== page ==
Barry Hannah’s fame is of a peculiar kind. Ask people about him, and either they’ll say they’ve never heard the name (despite his nominations for both the National Book Award and the Pulitzer Prize) or they’ll get a feverish, ecstatic look before they seize you by the lapels and start reeling off cherished passages of his work. Echoes of familiar Southern tropes appear in Hannah’s novels and short stories: outlandish violence, catfish, desperate souls driven half mad by lust and drink. But in Hannah’s fiction the South becomes an alien place, narrated in a dark comic poetry you’ve never heard before, peopled with characters that outflank and outwit the flyspecked conventions of Southern lit. A Civil War scribe whose limbs—save his writing arm—are shot off. A serial killer who looks like Conway Twitty and makes his victim suck a football (“moan around on it some”) before beheading him. A Wild West widow who lashes a personal ad to a buzzard in hopes of finding a man. In Hannah’s panoramas, you’ll find hints of William Faulkner, rumbles of Charles Bukowski, and the tongue-in-cheek grotesquerie of David Lynch. But the fierce inventiveness of Hannah’s prose makes him something sui generis entirely, a writer who renders the project of comparison a farce.

Author Spotlight / 25 Comments
May 2nd, 2009 / 9:54 am

‘A story about reluctant vikings’

viking-helmetsWells Tower reads “Everything Ravaged, Everything Burned” for The Guardian Books Podcast thingy they have going on at their thing.

(via Anthony Luebbert’s twitter thingy)

Author News / 31 Comments
April 10th, 2009 / 1:55 pm

Wells Tower

Next March, Wells Tower will publish a book of short stories wuth FSG. So I will talk about Wells Tower now before it is too late.

I really like Wells Tower. I have come across maybe four short stories by Tower in the last five years. Fence. McSweeeney’s. A Public Space. This. His work seems to be leaking out very slowly.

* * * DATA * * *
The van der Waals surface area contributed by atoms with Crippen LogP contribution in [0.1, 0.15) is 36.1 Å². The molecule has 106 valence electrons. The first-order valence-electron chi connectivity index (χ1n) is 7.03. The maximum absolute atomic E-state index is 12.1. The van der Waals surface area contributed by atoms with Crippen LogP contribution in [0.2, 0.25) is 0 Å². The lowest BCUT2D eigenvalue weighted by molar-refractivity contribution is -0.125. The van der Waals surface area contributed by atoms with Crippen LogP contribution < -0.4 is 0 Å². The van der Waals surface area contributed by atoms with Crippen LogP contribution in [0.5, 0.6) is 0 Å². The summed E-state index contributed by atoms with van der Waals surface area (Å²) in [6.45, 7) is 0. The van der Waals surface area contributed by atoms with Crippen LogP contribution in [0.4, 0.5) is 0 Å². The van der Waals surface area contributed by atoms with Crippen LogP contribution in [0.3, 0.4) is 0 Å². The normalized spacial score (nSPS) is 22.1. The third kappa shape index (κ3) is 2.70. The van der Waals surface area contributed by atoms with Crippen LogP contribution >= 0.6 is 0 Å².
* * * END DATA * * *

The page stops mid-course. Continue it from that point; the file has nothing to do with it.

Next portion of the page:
Whenever a new New Yorker comes out, I open it up and check halway down the table of contents to see who wrote the story in the issue. Often it is Alice Munro. Quite often, really.

When that happens, I am just a little let down. Not because I dislike Alice Munro. Alice Munro is fine. Good, in fact. I eventually get around to reading the Alice Munro story, and often enjoy it. And now and again, I really enjoy it.

Sometimes it Yiyun Li, and that’s fine as well. Or Roddy Doyle. Or William Trevor. Or Stuart Dybek.

Lovely, one and all. But still, my heart sinks just a little.

This is why: I like short fiction because I like reading a lot of different people over shorter periods of time. I want more voices.

But, hell. Who am I to tell The New Yorker how to pick their fiction.

Hey! Last issue, Wells Tower. Go read it. Great stuff. (And then find “Everything Ravaged, Everything Burned.” It’s in that Ben Marcus Anchor Anthology.)

Here’s something to admire about the story: he manages the second person (a narrator who refers to “you” instead of “I” or “he”). A lot of people fuck that narrator up because they figure “you” means “you” instead of “you” means “me trying not to talk about me by pretending to talk about you.”

Author Spotlight / 26 Comments
November 10th, 2008 / 6:20 pm